West Ham manager Slaven Bilic believes that the continued influx of money into the Premier League is increasing the quality of “smaller clubs”.
The Irons needed a stoppage-time equaliser to snatch a 2-2 draw at home to Norwich, coming within moments of slumping to another home defeat against one of the promoted sides.
Bilic, whose side remain third, believes that shows just what challenges lay ahead.
“After beating Arsenal, Liverpool and Man City away, people are expecting us to beat Norwich 6-0. It doesn’t happen like that,” said the Croatian, who took over at Upton Park in the summer.
“(Chelsea boss Jose) Mourinho said it best – it is not a new world order, but this kind of money, the financial injection to smaller clubs in the Premier League has raised the quality of the teams. Every team has it now.
“Before, in the Premier League, all the teams had energy. Now you have quality, now its difficult for the big guns. Every team is good enough
“We would love to be big guns, but let’s be fair – nobody said we are big guns before the season started.
“Because of the away wins, they are putting us there, but we are not the big guns. No.
“We have some really great players, but we have to work our socks off every single game.”
Bilic feels a collective team ethic is vital to progression.
He continued: “If you are just a little bit slower, you will be struggling, that was obvious to see (against Norwich).
“Maybe if we worked hard all game, Norwich are still good enough to beat you, but if you match them in that, then we were much better.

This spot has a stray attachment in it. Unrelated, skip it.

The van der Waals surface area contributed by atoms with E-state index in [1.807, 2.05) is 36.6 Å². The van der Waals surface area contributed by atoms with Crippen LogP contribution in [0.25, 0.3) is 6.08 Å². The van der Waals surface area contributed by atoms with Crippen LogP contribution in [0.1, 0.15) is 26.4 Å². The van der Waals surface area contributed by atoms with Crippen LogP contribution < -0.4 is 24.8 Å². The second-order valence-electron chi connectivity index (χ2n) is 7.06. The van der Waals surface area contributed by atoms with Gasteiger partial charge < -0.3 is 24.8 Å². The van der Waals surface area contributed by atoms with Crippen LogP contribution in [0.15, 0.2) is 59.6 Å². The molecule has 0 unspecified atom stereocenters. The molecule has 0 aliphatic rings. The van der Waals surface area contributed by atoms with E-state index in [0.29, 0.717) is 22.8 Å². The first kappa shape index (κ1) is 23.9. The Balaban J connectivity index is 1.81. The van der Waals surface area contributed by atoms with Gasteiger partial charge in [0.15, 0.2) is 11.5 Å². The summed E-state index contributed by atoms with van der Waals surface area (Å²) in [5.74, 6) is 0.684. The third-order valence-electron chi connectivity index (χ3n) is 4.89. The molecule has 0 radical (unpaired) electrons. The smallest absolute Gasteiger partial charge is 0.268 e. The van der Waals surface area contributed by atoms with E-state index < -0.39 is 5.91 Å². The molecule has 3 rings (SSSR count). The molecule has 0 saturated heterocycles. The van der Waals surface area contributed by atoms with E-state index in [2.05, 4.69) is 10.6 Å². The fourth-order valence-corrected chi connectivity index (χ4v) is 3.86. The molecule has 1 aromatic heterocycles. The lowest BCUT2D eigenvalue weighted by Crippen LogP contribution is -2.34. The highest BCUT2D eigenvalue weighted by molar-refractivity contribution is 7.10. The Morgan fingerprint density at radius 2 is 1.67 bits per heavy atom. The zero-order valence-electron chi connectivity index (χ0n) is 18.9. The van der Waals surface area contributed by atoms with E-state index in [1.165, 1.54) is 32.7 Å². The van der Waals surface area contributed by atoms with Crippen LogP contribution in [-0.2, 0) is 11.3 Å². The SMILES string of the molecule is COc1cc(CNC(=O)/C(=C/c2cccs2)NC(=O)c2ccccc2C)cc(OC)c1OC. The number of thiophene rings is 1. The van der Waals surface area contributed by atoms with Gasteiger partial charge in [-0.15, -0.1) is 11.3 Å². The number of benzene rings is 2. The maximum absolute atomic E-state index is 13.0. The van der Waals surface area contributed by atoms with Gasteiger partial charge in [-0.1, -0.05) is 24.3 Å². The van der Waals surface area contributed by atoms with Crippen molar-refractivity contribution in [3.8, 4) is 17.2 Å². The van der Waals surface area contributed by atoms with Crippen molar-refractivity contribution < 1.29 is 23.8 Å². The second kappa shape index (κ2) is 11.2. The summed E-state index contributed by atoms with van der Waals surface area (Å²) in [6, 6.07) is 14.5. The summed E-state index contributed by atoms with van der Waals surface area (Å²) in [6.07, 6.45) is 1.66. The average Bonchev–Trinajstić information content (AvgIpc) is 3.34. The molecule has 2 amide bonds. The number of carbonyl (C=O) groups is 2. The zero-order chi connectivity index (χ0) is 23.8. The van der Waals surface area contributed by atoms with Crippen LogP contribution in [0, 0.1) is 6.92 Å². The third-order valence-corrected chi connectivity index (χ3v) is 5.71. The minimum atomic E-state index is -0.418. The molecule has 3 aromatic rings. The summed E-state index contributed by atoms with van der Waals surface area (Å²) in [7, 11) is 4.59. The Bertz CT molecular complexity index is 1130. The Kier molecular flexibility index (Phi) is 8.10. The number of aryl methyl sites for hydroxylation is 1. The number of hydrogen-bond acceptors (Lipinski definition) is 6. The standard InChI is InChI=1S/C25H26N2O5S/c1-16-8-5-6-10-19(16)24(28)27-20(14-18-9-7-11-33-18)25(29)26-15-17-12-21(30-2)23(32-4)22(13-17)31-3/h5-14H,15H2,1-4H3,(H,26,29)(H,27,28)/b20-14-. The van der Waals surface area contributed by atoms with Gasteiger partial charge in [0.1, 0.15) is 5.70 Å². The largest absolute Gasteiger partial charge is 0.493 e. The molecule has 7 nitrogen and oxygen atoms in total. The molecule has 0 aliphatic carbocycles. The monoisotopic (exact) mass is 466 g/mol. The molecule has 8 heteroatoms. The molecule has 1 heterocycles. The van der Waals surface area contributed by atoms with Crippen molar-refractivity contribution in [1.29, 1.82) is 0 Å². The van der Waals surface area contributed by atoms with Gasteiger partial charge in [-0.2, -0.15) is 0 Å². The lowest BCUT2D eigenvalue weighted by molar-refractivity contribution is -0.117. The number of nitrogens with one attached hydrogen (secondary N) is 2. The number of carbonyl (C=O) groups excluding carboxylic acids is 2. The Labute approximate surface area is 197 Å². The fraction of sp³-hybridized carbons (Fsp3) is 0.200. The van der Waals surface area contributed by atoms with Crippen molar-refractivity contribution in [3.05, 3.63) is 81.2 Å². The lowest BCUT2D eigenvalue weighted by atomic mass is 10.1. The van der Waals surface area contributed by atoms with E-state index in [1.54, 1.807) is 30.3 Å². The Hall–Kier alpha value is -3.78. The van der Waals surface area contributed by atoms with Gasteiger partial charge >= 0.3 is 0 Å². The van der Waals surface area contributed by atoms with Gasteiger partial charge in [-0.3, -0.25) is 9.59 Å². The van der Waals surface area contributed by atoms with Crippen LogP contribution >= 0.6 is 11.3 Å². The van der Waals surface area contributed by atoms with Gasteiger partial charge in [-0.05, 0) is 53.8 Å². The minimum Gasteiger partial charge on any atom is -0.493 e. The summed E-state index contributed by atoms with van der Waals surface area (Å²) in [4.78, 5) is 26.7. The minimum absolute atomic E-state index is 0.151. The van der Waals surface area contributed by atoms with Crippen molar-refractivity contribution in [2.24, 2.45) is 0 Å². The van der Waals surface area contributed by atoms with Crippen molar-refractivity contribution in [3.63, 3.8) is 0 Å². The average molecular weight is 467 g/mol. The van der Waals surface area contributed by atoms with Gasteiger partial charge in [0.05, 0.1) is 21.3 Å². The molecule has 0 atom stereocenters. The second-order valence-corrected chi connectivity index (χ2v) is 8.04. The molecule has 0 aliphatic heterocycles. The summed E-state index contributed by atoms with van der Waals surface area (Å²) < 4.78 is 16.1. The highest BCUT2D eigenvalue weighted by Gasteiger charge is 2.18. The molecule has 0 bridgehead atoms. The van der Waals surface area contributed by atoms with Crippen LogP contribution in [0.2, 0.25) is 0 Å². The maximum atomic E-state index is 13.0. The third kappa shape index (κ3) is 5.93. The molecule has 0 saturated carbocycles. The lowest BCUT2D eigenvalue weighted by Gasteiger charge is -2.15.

“Then (when we did that) they started to panic, kicking the balls out, then we got to every second ball.
“But if you then give them a little bit of space, when they have a throw in and you did not close it, the team passes and the ball comes up to number 14 (Wes Hoolahan) who makes a dribble, and they go again.”
Tottenham defeated Manchester City 4-1 in Saturday’s early kick-off to knock them from the top of the table, while the late match saw champions Chelsea have to battle back from 2-0 down to earn a draw at Newcastle.
Bilic, who played for both West Ham and Everton in the late 1990s, believes the Premier League’s competitiveness makes it unique.
“You see that by results every week, and it will be the same with someone next week,” said Bilic.
“It is a matter of taste whether it is the best league in the world, but it is the most difficult, the most even.
“It is unbelievable how every game is a challenge, and that is brilliant.”